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Simple Product Backlog Example

Screenshot of the simple Scrum product backlog
Links to the various product and sprint backlog templates used in Scrum are among the most popular pages on this site. While these templates are indeed useful, I believe, that during transition to Scrum too powerful tools can draw too much attention and force the team and Product Owner to learn tools instead of learning Scrum. The main point of the product backlog is to list the requirements in the strict and unambiguous order.

I created the very minimal product backlog template (XLS) for Scrum inspired by the Mike Cohn’s product backlog screenshot. You can use this Excel example as a template for your own backlogs. There are plenty of comments on the sheet to help you get started. Consider it published to public domain. It would be very kind of you not to delete the link to this site, but technically you are free to copy, reuse or even resell this example.

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Good or Bad

What do you think? How good is this template for starters? Would you like to see more similar templates with the different amount of functionality?

9 thoughts on “Simple Product Backlog Example”

  1. Artem,

    Thanks for providing this simple template. I’m utilizing a modified version of the Scrum methodology for my senior project in college, and it looks like this will come in handy. I believe the template is simple enough that a small project can utilize it without hassle.

  2. I will be happy if this template happens to be useful for you, Nick.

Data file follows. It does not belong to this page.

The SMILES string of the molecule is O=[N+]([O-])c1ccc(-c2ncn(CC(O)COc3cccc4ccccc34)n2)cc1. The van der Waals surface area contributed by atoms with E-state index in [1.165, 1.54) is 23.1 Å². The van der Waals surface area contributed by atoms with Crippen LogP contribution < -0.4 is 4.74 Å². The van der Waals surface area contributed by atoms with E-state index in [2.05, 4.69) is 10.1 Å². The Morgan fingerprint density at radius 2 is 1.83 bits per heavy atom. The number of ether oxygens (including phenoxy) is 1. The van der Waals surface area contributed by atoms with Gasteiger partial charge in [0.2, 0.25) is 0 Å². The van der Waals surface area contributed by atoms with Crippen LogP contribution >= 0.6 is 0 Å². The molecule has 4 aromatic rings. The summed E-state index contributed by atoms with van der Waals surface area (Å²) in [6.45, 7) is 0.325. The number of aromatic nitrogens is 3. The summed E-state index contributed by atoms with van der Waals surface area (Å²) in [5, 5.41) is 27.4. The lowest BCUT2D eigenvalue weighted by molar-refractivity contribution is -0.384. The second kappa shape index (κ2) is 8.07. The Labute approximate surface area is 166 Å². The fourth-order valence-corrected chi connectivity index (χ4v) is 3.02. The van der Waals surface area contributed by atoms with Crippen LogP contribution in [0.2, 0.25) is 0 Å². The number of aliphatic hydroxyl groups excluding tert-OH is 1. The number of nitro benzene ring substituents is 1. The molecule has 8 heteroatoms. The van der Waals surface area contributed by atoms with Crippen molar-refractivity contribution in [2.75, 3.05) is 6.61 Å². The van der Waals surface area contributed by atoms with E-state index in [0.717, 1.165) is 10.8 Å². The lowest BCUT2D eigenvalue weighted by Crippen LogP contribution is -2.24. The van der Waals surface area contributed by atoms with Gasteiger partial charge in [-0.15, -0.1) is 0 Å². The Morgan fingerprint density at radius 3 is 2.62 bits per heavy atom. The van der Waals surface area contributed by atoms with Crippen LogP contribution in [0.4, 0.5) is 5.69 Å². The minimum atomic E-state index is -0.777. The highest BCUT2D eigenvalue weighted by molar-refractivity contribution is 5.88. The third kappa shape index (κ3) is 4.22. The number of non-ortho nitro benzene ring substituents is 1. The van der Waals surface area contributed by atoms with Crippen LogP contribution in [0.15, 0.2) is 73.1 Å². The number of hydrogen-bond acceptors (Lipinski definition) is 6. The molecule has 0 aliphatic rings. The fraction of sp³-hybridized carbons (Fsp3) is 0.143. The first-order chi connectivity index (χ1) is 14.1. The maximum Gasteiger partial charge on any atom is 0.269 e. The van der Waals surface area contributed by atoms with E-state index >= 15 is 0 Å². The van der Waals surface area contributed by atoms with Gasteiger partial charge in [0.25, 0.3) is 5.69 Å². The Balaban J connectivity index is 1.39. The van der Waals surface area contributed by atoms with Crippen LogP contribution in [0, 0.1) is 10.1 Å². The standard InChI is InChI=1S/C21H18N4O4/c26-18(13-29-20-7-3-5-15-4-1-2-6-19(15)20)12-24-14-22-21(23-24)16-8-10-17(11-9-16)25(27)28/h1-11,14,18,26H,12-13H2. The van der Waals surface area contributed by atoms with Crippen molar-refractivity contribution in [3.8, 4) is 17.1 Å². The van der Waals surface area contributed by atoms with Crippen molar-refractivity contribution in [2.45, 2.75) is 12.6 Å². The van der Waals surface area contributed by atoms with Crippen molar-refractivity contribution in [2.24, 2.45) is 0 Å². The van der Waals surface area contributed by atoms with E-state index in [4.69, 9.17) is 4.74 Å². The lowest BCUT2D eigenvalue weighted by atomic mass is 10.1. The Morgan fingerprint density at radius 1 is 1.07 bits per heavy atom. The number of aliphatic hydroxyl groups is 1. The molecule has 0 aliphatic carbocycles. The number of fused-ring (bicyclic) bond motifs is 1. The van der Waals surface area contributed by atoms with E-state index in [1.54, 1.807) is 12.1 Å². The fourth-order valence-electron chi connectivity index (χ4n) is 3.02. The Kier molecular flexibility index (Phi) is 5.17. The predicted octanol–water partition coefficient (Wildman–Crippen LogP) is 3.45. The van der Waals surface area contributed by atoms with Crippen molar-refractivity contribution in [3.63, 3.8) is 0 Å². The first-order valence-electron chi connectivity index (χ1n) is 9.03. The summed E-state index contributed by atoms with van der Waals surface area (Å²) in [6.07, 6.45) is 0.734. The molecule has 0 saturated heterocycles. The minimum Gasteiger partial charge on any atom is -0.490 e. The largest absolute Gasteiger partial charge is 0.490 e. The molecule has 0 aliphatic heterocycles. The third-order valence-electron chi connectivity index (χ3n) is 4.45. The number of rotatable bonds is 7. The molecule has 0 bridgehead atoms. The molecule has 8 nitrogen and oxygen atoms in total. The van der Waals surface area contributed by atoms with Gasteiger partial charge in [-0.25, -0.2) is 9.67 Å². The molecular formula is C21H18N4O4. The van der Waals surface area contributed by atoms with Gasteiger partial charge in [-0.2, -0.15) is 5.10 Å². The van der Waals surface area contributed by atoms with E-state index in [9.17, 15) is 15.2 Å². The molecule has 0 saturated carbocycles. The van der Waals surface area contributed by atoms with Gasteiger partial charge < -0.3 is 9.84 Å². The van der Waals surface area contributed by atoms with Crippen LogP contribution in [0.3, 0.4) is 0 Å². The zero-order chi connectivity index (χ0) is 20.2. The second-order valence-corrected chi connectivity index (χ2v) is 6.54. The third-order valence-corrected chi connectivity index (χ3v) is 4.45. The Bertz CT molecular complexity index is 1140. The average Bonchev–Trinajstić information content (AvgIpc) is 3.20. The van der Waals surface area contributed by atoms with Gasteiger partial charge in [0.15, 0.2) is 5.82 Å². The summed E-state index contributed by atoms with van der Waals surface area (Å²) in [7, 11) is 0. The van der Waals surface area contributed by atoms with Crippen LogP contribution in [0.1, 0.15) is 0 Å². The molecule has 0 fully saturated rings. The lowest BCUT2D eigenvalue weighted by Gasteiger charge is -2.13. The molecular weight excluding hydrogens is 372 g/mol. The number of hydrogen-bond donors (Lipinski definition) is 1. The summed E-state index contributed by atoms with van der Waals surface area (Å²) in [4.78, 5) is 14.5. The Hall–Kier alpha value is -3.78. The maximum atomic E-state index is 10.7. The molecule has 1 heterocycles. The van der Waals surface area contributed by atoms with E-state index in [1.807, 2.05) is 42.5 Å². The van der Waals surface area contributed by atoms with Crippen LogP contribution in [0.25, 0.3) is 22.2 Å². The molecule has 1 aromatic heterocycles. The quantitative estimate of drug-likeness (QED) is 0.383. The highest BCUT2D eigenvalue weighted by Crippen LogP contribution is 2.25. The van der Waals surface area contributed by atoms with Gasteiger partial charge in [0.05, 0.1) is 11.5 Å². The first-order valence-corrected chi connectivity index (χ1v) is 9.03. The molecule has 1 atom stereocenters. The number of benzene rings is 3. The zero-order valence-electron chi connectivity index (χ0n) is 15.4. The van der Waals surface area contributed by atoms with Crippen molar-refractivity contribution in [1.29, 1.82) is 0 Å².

It would be great if at some point you could share your impressions on how useful the template is. Also I believe a lot of people would find it useful to examine how your real world backlog evolved over time.

  3. I am also in the process of doing thesis project and going to use some kind of simple Scrum for it and I hope your template will help in it.

    1. I prefer using one *product* backlog per one *product*, but that, certainly, can include the future releases and wish list-like features in the bottom. Actually Product Owners use a strategy of putting even crazy requests to the bottom of the product backlog. It will show that you care if request comes from e.g. your indirect boss, but you still won’t ever do it, because you know it will always be of the low priority 😉

  4. While these templates are indeed useful, I believe, that during transition to Scrum too powerful tools can draw too much attention and force the team and Product Owner to learn tools instead of learning Scrum. The main point of the product backlog is to list the requirements in the strict and unambiguous order.

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